The Highway 99 tunnel tops a new list of 11 “highway boondoggles” that shouldn’t be built, in a report issued Thursday by the U.S. Public Interest Research Group (PIRG).
The report, called “Highway Boondoggles: Wasted Money and America’s Transportation Future,” argues that America’s six-decade “Driving Boom” has passed its prime, and miles traveled will gradually decline. Highway megaprojects are therefore a waste of money, including $3.1 billion to replace the Alaskan Way Viaduct, the PIRG says.
The study notes that tunnel-boring machine Bertha is stuck while undergoing repairs, causing delay and added costs. On the other hand, Washington state has already spent most of the Highway 99 budget, including more than $1 billion of the $1.44 billion to Seattle Tunnel Partners — making the four-lane tunnel an irreversible choice, at least to Transportation Secretary Lynn Peterson, Seattle Mayor Ed Murray and other officials.
Nonetheless, study author Phineas Baxandall said in an interview that Washington state ought to at least consider the costs and benefits of changing course. “We’re not able to reassess the economics of what that money is now, but we hope someone at DOT (state Department of Transportation) is doing that,” Baxandall said.
The 11 “boondoggles” include double-decking I-94 in Milwaukee and widening I-94 in Detroit. Some are still in planning phases. “A lot of these can still be stopped before ground is broken,” Baxandall said.
The leveling off in miles driven, and a steep drop in car use by young adults, have been documented in multiple studies, many of them cited in essays by Seattle-based Sightline Institute. On the other hand, the Highway 99 tunnel replaces rather than expands Seattle-area road capacity, while removing noise and a double-deck structure from the central waterfront.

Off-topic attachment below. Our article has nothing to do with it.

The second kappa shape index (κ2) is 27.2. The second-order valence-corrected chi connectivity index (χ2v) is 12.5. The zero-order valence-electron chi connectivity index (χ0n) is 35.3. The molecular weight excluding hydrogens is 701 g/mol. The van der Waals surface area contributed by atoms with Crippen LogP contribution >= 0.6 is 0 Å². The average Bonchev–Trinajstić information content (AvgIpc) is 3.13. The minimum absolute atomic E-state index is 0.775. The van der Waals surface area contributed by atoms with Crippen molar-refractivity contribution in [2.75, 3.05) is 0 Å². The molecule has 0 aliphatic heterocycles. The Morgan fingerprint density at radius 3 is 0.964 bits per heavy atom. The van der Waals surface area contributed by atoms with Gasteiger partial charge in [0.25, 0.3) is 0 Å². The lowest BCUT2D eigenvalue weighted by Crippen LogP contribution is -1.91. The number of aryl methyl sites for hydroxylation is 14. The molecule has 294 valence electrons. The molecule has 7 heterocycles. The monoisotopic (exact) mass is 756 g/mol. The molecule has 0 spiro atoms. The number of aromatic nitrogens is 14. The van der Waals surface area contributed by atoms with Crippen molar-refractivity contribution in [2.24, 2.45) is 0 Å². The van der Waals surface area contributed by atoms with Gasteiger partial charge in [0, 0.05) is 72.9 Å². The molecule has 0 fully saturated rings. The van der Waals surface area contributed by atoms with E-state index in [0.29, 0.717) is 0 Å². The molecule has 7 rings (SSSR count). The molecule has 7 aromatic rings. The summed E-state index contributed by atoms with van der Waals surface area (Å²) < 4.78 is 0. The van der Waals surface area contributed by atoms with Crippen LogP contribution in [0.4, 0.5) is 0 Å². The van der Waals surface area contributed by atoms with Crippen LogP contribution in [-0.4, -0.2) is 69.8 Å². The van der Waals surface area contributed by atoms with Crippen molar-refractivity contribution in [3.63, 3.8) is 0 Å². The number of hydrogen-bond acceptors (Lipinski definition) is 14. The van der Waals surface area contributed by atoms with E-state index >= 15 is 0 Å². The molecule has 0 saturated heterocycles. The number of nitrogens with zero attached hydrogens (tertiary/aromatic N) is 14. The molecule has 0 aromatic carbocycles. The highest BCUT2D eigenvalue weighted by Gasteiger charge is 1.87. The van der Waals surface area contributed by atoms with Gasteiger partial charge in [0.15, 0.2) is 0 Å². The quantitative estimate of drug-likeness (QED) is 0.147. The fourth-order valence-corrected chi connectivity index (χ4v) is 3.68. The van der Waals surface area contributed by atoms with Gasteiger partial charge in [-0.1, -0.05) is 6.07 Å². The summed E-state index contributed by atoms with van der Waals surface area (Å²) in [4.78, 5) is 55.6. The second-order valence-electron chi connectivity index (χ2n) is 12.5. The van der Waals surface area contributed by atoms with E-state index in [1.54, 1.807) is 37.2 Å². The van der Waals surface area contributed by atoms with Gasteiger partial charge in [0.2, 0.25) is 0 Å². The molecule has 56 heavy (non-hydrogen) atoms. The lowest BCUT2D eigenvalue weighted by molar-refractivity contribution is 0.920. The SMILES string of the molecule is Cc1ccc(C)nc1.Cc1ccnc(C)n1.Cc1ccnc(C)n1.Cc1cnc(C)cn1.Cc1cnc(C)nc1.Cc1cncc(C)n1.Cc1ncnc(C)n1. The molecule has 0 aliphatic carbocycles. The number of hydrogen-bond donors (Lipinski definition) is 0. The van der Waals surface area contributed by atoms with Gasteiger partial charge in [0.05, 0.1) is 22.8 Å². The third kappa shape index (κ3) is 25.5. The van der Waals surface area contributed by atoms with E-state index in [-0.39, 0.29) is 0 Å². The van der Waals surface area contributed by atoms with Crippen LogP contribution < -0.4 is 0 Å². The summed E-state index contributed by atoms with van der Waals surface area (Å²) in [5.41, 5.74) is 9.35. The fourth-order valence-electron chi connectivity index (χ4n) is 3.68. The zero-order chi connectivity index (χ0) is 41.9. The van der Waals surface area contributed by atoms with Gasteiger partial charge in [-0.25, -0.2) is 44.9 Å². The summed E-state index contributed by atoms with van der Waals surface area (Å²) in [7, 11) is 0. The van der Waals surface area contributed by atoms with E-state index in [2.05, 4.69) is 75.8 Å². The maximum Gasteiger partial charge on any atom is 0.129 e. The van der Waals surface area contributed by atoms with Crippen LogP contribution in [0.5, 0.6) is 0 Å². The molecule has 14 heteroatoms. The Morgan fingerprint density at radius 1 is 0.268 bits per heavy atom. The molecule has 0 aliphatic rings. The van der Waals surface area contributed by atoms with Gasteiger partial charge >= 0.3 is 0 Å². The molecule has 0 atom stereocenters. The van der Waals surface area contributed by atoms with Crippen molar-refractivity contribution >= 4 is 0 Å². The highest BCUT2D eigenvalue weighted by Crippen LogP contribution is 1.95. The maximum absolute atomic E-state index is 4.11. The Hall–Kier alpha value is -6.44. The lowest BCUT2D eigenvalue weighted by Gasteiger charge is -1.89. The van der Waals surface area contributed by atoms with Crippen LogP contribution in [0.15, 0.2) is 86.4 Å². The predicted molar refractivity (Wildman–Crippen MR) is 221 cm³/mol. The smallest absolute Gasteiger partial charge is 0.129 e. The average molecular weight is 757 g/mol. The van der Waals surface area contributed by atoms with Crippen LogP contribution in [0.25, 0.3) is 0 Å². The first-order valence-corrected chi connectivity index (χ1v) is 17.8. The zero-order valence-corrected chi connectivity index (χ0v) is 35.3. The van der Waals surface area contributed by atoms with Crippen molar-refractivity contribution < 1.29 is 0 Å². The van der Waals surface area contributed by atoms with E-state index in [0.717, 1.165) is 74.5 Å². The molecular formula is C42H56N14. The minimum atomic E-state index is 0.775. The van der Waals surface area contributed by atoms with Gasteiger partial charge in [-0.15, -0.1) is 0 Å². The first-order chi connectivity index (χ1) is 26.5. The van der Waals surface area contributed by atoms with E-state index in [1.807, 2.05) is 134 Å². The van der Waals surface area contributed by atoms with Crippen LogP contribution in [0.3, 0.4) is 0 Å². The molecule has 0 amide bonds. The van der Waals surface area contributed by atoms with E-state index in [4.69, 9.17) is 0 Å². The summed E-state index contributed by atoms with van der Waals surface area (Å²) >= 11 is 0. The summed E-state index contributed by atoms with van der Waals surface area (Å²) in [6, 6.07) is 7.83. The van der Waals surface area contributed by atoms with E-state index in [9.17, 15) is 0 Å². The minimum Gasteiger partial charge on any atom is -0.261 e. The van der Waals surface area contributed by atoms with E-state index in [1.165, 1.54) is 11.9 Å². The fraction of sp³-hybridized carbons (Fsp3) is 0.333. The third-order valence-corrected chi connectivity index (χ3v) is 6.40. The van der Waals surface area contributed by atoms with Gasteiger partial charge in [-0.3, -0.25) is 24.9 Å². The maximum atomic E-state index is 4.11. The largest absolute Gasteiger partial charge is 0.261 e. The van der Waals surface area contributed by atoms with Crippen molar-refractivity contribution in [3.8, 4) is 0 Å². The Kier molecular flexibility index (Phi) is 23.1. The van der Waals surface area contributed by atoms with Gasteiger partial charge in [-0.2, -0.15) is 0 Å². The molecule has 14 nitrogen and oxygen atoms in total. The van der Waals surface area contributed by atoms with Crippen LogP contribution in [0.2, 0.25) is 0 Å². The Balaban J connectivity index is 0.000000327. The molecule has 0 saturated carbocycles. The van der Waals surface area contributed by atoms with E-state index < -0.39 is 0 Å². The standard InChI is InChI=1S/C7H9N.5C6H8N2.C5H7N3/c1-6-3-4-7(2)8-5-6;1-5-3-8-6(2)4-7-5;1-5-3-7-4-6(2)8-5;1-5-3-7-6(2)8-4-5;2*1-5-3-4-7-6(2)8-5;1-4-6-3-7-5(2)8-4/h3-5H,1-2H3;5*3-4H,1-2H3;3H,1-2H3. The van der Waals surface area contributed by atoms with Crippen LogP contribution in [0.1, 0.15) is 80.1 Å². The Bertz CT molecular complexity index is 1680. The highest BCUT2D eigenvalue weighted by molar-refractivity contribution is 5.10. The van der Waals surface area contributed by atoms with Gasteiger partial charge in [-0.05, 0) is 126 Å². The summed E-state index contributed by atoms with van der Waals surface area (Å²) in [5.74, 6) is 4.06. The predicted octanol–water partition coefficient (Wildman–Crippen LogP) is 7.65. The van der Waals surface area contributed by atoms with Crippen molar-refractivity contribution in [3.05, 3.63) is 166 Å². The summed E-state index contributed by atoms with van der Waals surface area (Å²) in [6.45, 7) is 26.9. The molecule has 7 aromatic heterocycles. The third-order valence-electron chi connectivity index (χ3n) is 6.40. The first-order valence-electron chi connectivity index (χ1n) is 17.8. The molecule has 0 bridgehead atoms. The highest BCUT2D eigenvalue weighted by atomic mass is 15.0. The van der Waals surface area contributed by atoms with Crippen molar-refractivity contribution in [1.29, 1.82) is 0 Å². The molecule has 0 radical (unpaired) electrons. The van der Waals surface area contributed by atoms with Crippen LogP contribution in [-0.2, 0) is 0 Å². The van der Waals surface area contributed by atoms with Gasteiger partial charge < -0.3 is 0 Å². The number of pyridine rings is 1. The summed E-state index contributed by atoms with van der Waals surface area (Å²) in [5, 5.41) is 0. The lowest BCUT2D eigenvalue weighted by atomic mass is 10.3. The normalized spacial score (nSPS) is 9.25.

PIRG replies that short-term boosts to transit during Highway 99 construction have been successful, and should be expanded rather than pour dollars into highways. “What else could you do?” he said.
Ridership is growing on routes such as King County Metro’s Route 120, from Delridge and White Center to downtown. And the RapidRide C Line alone carries about 8,000 passengers between West Seattle and downtown per weekday.
While there are plenty of citizens and bloggers who despise the tunnel, there appears to be no organized opposition, nor any politicians calling to halt the Seattle project.
In other studies today, the Reason Foundation reissued its annual survey of road conditions and performance — Washington state ranks 42nd overall. The state’s best rating is 4th in safety, while pavement conditions on interstate highways are in the bottom 10.